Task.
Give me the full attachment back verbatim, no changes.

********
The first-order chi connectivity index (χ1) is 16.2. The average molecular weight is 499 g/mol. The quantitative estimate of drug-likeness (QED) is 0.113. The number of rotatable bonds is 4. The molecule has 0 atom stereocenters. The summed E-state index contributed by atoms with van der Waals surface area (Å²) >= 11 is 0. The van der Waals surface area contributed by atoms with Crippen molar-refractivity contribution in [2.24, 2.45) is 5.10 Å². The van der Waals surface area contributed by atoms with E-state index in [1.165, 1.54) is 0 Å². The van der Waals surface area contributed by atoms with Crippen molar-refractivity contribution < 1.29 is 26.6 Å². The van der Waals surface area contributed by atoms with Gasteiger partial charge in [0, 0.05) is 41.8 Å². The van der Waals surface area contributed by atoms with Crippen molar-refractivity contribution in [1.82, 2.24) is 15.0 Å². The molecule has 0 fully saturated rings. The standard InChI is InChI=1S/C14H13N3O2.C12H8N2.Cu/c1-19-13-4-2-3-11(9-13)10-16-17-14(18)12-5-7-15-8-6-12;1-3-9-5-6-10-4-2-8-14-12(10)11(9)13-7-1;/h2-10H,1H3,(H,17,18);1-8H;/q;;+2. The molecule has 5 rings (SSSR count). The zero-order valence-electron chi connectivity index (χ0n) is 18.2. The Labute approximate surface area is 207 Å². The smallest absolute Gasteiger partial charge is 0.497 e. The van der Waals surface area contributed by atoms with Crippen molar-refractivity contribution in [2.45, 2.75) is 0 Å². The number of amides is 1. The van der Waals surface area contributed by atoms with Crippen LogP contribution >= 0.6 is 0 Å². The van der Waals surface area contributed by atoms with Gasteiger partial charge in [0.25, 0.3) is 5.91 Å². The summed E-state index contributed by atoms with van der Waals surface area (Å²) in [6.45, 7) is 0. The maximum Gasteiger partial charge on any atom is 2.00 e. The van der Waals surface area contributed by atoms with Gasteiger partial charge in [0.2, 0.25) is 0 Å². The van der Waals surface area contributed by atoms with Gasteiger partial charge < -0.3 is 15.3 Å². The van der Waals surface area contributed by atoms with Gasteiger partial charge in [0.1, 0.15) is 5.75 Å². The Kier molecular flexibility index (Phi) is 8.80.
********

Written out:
The first-order chi connectivity index (χ1) is 16.2. The average molecular weight is 499 g/mol. The quantitative estimate of drug-likeness (QED) is 0.113. The number of rotatable bonds is 4. The molecule has 0 atom stereocenters. The summed E-state index contributed by atoms with van der Waals surface area (Å²) >= 11 is 0. The van der Waals surface area contributed by atoms with Crippen molar-refractivity contribution in [2.24, 2.45) is 5.10 Å². The van der Waals surface area contributed by atoms with E-state index in [1.165, 1.54) is 0 Å². The van der Waals surface area contributed by atoms with Crippen molar-refractivity contribution < 1.29 is 26.6 Å². The van der Waals surface area contributed by atoms with Gasteiger partial charge in [0, 0.05) is 41.8 Å². The van der Waals surface area contributed by atoms with Crippen molar-refractivity contribution in [1.82, 2.24) is 15.0 Å². The molecule has 0 fully saturated rings. The standard InChI is InChI=1S/C14H13N3O2.C12H8N2.Cu/c1-19-13-4-2-3-11(9-13)10-16-17-14(18)12-5-7-15-8-6-12;1-3-9-5-6-10-4-2-8-14-12(10)11(9)13-7-1;/h2-10H,1H3,(H,17,18);1-8H;/q;;+2. The molecule has 5 rings (SSSR count). The zero-order valence-electron chi connectivity index (χ0n) is 18.2. The Labute approximate surface area is 207 Å². The smallest absolute Gasteiger partial charge is 0.497 e. The van der Waals surface area contributed by atoms with Crippen molar-refractivity contribution in [2.45, 2.75) is 0 Å². The number of amides is 1. The van der Waals surface area contributed by atoms with Crippen LogP contribution >= 0.6 is 0 Å². The van der Waals surface area contributed by atoms with Gasteiger partial charge in [0.25, 0.3) is 5.91 Å². The summed E-state index contributed by atoms with van der Waals surface area (Å²) in [6.45, 7) is 0. The maximum Gasteiger partial charge on any atom is 2.00 e. The van der Waals surface area contributed by atoms with Gasteiger partial charge in [0.2, 0.25) is 0 Å². The van der Waals surface area contributed by atoms with Gasteiger partial charge < -0.3 is 15.3 Å². The van der Waals surface area contributed by atoms with Gasteiger partial charge in [0.1, 0.15) is 5.75 Å². The Kier molecular flexibility index (Phi) is 8.80.